Construction is set to begin on a new Danish ocean-ready research ship after a cash injection of 50 million kroner from the AP Møller Foundation. That’s in addition to a state investment of 170 million, and the Technical University of Denmark’s own investment of 100 million. The vessel will support research in oceanography, marine geology, fisheries and climate, whilst aiding the study of ocean circulation. It will be built to withstand Arctic conditions and be powered by green propulsion technology. “Denmark, together with the other Arctic states, has a special responsibility to protect and ensure peaceful development in the Arctic region – for these ocean studies are crucial,” explained DTU rector Anders Bjarklev. “With the new ship, Denmark can continue its more than 100-year-long tradition of marine research. It’s a long-awaited dream that is coming true.”

New types of enzymes can improve biomass degradation
In yet another win for DTU, environmental researchers from the Danish institution have discovered a new class of enzymes – catchily titled ‘AA7 dehydrogenases’ – which show ‘great potential’ in biomass degradation. Hype surrounds their ability to break down cellulose – the most widespread residual product from biomass in wood and waste from agriculture. “The new AA7 enzymes are able to accelerate the breakdown of the hardest components in biomass,” said Maher Abou Hachem, a bioengineering professor at DTU. Conversion of biomass to fuel and other raw materials plays a key role in the transition to a sustainable bioeconomy. The new enzyme could make it more economically attractive to invest in processes where biomass is converted into a resource.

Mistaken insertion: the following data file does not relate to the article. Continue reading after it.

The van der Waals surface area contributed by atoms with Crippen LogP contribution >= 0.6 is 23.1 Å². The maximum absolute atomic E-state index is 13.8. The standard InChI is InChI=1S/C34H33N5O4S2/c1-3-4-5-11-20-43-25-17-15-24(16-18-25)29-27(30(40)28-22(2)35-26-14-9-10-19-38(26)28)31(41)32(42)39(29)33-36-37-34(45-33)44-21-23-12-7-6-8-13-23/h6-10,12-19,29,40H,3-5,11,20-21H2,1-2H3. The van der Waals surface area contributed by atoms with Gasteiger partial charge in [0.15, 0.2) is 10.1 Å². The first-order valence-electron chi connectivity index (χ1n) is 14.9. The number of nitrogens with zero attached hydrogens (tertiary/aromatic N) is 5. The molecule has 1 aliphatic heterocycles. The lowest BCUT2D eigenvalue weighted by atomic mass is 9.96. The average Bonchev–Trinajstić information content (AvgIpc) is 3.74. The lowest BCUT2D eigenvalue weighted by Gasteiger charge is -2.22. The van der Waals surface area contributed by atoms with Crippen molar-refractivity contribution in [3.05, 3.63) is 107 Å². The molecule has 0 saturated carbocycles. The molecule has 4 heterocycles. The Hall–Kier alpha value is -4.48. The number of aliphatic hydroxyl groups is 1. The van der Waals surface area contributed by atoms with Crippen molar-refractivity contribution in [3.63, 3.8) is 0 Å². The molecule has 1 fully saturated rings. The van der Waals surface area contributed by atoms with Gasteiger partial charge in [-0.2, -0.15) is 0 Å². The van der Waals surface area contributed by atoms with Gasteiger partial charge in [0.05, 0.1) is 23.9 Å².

Rockstar enzyme scientist moves to DTU
Bernard Henrissat, a pioneering enzyme researcher with a portfolio of over 520 original peer-reviewed publications, is moving his research to DTU, where he will contribute to building a world-leading research centre. The Novo Nordisk Foundation has granted 8 million kroner to supporting the establishment of a research group at DTU Bioengineering with a focus on enzyme discoveries. Why all the fuss about enzymes? We’ve used them in baking and brewing for millennia, but modern enzyme science allows us to understand the mechanisms of micro-organisms and orchestrate bioprocesses on the most elemental level. Enzymes are being harnessed to develop everything from more effective medicines to healthier diets and a more sustainable climate.

Ribe, the ‘archaeological goldmine’, reveals more Viking secrets
A study of old-Norse metalworking and crafting, carried out at sites of uncommonly well-preserved Viking workshops in the Danish region of Ribe, has unearthed new information about ancient processes and techniques. “With metal crafts you can follow the whole story from the origin of the materials, how they are made and, in the case of Ribe, we can follow it over 150 years to learn how the craft changes,” explained researcher Søren M Sindbæk. “We can see a big difference between the early 700s, when much of the metal is recycled – and the real Viking Age in the 800s, from when you have fresh and very precisely alloyed metal from Central Europe. That’s when they developed more control over the raw materials,” said Vana Orfanou, the lead author of the paper. “It helps us understand what happens culturally when the world begins to globalise in the Viking Age.”

Rewriting the history of the sea
A study by the University of Southern Denmark has discovered that algae, which supports life by circulating carbon and nutrients in the ocean, evolved 600 million years earlier than previously thought. Researchers detected the ancient fossil remains of algae in 1.4 billion-year-old rocks from northern China. “This means that some marine ecosystems 1.4 billion years ago functioned in a way comparable to today’s” said Don E Canfield, research leader at SDU. “With this discovery, we’ve rewritten the history of the sea.”


Algae is one of the most abundant organisms in our oceans (photo: NASA)